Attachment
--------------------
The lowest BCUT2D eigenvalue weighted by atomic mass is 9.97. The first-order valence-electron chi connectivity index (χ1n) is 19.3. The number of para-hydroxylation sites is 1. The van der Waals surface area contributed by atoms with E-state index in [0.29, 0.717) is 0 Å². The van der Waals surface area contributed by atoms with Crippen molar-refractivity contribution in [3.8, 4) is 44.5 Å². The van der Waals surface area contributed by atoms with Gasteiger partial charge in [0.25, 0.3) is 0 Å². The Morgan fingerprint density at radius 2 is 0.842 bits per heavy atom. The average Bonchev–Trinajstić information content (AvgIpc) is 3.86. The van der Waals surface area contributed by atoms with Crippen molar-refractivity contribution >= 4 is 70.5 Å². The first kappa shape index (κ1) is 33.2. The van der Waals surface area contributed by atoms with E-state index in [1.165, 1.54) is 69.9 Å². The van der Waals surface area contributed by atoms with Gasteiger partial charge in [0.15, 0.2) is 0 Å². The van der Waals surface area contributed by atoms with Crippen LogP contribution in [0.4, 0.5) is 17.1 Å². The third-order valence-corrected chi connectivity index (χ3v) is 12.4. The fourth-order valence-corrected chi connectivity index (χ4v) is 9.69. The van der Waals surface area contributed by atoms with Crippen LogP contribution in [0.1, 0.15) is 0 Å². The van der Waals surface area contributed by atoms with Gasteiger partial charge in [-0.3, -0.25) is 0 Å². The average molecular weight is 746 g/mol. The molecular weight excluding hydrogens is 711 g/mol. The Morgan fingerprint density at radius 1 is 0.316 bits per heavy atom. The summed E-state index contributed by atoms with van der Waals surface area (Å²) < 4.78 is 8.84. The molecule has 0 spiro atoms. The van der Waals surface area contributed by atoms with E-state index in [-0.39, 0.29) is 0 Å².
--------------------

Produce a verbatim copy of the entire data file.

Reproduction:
The lowest BCUT2D eigenvalue weighted by atomic mass is 9.97. The first-order valence-electron chi connectivity index (χ1n) is 19.3. The number of para-hydroxylation sites is 1. The van der Waals surface area contributed by atoms with E-state index in [0.29, 0.717) is 0 Å². The van der Waals surface area contributed by atoms with Crippen molar-refractivity contribution in [3.8, 4) is 44.5 Å². The van der Waals surface area contributed by atoms with Gasteiger partial charge in [0.25, 0.3) is 0 Å². The Morgan fingerprint density at radius 2 is 0.842 bits per heavy atom. The average Bonchev–Trinajstić information content (AvgIpc) is 3.86. The van der Waals surface area contributed by atoms with Crippen molar-refractivity contribution >= 4 is 70.5 Å². The first kappa shape index (κ1) is 33.2. The van der Waals surface area contributed by atoms with E-state index in [1.165, 1.54) is 69.9 Å². The van der Waals surface area contributed by atoms with Gasteiger partial charge in [0.15, 0.2) is 0 Å². The van der Waals surface area contributed by atoms with Crippen LogP contribution in [0.4, 0.5) is 17.1 Å². The third-order valence-corrected chi connectivity index (χ3v) is 12.4. The fourth-order valence-corrected chi connectivity index (χ4v) is 9.69. The van der Waals surface area contributed by atoms with Crippen LogP contribution in [0.1, 0.15) is 0 Å². The van der Waals surface area contributed by atoms with Gasteiger partial charge in [-0.3, -0.25) is 0 Å². The average molecular weight is 746 g/mol. The molecular weight excluding hydrogens is 711 g/mol. The Morgan fingerprint density at radius 1 is 0.316 bits per heavy atom. The summed E-state index contributed by atoms with van der Waals surface area (Å²) < 4.78 is 8.84. The molecule has 0 spiro atoms. The van der Waals surface area contributed by atoms with E-state index in [-0.39, 0.29) is 0 Å².